Or at least I think it was. Word seemed to have got around -- I heard from several people during the day who had known about "Critics at the Cri" but had been unable to attend -- and the stalls were scattered with an estimated sixty or seventy people.
Sam, who's been running the excellent High Tide Festival in Suffolk these past five years, invited me to join a very lively panel of Patrick Marmion, Clemency Burton-Hill (of the Culture Show on BBC TV) and actor Gary Kemp, former front man of Spandau Ballet.
With me recently away on holiday -- very nice, thanks; Malaga's the most wonderful city -- and the others hectically busy all over the place, Sam had heroically manoevred us into a critical consideration of the same three shows: Mike Leigh's Grief at the National, Rock of Ages at the Shaftesbury and The Playboy of the Western World at the Old Vic.
We all had so much to say, I'm afraid, that the very good questions from the audence were kept to a frantic few minutes at the end. But how wonderful this venue proved for such an event: it's a lovely theatre, the Criterion, built completely below ground level, with just a stalls, a circle and a dress circle; but to sit on the stage is to fully appreciate not only its interior decoration but also its gorgeous wrap-around intimacy and acoustic.
There was general agreement on all three shows, I'm also sorry to say, though Patrick was less impressed by Grief than the rest of us, bridling at what he calls Leigh's "misanthropic" streak, oddly suggesting that not everyone else was so miserable after the last war.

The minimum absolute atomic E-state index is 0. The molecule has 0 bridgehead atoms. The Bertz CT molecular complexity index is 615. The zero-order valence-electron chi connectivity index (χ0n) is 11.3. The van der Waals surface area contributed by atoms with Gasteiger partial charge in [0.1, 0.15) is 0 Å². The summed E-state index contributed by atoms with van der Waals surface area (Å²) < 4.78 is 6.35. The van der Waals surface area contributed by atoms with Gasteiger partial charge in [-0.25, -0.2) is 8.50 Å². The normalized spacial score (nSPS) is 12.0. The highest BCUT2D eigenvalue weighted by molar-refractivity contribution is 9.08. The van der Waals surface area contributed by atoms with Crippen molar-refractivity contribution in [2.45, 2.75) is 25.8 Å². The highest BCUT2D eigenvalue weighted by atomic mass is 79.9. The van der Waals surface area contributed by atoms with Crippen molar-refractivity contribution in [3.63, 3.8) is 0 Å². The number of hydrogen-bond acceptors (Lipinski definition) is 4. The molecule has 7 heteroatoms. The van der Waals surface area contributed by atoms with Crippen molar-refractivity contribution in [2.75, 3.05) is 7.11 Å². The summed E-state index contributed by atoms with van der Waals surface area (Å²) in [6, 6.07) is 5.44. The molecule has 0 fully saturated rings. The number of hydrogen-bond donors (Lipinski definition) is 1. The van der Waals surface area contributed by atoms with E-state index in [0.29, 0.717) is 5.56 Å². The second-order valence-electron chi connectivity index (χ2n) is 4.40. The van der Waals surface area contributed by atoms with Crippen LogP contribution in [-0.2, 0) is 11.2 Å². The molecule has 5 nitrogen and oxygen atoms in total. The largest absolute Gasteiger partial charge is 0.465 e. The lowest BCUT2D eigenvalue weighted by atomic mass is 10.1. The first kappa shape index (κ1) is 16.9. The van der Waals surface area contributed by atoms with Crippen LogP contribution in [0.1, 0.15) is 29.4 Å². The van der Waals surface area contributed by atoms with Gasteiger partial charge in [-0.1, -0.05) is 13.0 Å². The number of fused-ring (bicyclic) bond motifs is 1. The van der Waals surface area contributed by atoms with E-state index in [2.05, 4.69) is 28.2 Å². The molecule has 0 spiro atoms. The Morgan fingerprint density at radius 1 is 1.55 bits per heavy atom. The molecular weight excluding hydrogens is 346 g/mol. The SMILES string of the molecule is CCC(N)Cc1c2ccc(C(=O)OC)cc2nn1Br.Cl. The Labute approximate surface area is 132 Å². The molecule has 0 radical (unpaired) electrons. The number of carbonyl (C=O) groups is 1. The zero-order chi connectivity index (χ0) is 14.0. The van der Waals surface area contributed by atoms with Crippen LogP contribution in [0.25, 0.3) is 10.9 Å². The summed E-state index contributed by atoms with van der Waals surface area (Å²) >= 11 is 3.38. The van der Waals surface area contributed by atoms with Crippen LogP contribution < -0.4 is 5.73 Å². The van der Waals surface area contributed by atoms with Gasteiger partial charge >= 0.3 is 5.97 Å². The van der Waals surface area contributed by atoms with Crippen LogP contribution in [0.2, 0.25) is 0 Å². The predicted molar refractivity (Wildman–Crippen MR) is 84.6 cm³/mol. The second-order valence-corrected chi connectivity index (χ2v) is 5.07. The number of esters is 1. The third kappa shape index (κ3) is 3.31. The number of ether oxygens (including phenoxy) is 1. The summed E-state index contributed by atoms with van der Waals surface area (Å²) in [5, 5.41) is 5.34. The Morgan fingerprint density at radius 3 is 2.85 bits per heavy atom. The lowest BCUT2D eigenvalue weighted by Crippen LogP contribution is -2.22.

Well, no, they weren't, but they weren't in this play! But he was hilariously savage about Rock of Ages and very good on Playboy, as were the percipiently effusive Clemmy (an actress before she went into television arts programmes; she reminds me a little of Sam Marlowe of The Times in her mixture of experience and analytical skills) and the brilliantly articulate Gary Kemp, bit of an eye-opener, that boy.
The next "Critics at the Cri" is on Thursday 3 November, and I hope Sam finds a few more bright sparks to join battle with Toby Young. Henry Hitchings of the Evening Standard is available, and so will be one or two others, I'm sure...
I only know Henry likes the idea of "Critics at the Cri" because he told me so last night at the revelatory revival of Charles Morgan's The River Line at the Jermyn Street Theatre; he's on his way to Cheltenham this morning to address a sold out audience at the literary festival on the subject of his latest (and widely acclaimed) book, The Language Wars.
Meanwhile, Sam Hodges has announced an enticing lunchtime and late-night programme for the theatre on Piccadilly Circus that also includes Tim McInnerney reading ghost stories for Halloween, Mark Lawson talking to Mark Rylance on 10 November and Showstopper! improvising a brand new musical on Friday nights in November.
West End theatres, like football stadia, are wasted spaces for too many hours of the day, and Hodges' initiative deserves to succeed where several precedents have failed. When the Noel Coward was the Albery, there was a short time when you could have a soup and a sandwich in the beautiful circle bar. And when Andrew Lloyd Webber first acquired the Palace, his then producer Biddy Hayward made a sterling but doomed effort to keep the place alive in daylight hours.
The trick, as Sam has probably learned, is to have a programme with a fixed schedule, so that people know they can drop in on a regular basis. And I daresay a decent audience, as we had yesterday, will just about cover the cost of turning the lights on and opening the bar.
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